PAGEYou know, it didn't seem like -- he didn't seem said.
REHMNo, I know he didn't.
PAGEHe said he was perfectly at ease.
REHMI was sad. I was in tears.
PAGEWhat a life he's had, and, you know, he didn't win a second term in the White House, a mixed record as president, but such an admirable record as a former president. The things that he has done for the world as a former president are truly remarkable.
ELVINGThe longest time anyone's lived after leaving the White House, and 35 years it would be in January, and this time he has spent with the Carter Center in particular, fighting disease, lots of peace initiatives, lots of controversy. And many of the things that he has said and written about, for example Israel, have not made him friends, but they have also made him friends with other people, and he has always taken forthright stands about his views and built on the Camp David Accords, which were the one signal achievement, perhaps, of his presidency.
REHMI was fascinated to learn that he had not told Rosalyn, his wife, for two weeks about the cancer.
HARRISYou know, I saw them in Appalachia when I lived in Hazard, Kentucky, and they came to build homes. And he sat down with me, the two of them, and they are the most gracious, open people.
HARRISHe was in Nepal during the -- you know, in actually the lead-up to the election last year, when I was there, as well. I mean, he has been everywhere. He is a zealot. And in fact in this press conference, he was talking about how this is going to change his life, and he talked about he and Rosalyn had talked 20 years ago about, you know, reducing their time at the Carter Center, 10 years ago, five years ago.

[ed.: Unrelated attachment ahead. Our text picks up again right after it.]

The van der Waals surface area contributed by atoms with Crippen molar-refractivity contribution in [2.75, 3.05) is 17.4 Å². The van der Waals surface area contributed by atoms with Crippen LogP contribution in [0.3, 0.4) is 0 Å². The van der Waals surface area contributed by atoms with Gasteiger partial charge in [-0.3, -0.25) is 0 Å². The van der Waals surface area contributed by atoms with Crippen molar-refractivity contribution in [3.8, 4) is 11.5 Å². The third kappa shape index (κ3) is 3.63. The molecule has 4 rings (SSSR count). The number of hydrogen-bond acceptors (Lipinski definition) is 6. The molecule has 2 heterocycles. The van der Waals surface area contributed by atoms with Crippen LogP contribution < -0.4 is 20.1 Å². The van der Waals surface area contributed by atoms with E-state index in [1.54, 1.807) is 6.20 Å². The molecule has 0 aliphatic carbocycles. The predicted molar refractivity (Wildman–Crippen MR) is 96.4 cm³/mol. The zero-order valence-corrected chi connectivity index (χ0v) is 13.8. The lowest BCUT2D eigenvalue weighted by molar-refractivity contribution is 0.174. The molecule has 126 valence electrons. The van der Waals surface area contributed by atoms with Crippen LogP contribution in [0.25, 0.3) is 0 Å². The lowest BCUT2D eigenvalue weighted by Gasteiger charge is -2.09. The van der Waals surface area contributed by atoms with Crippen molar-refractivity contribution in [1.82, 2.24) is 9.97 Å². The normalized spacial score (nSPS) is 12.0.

HARRISAnd maybe now he'll start reducing his time. But even still, he has things he wants to get done. And the one line that I thought was so great was that he wants the last guinea worm to die before he does, right, which is this fight against the guinea worm in Africa has been one of his signal fights.
REHMAnd I was so proud to have President Carter on for the 11th time just a few weeks ago. He was absolutely extraordinary. Whether he already had some inkling I know not, but he was just as beautiful a man as I have ever seen. Thank you all for being here.
PAGEThank you, Diane.
ELVINGThank you, Diane.
HARRISSure, thank you.
REHMIt's good to have you back, Susan Page, as always, and Ron Elving at NPR. Thanks, all, for listening. I'm Diane Rehm.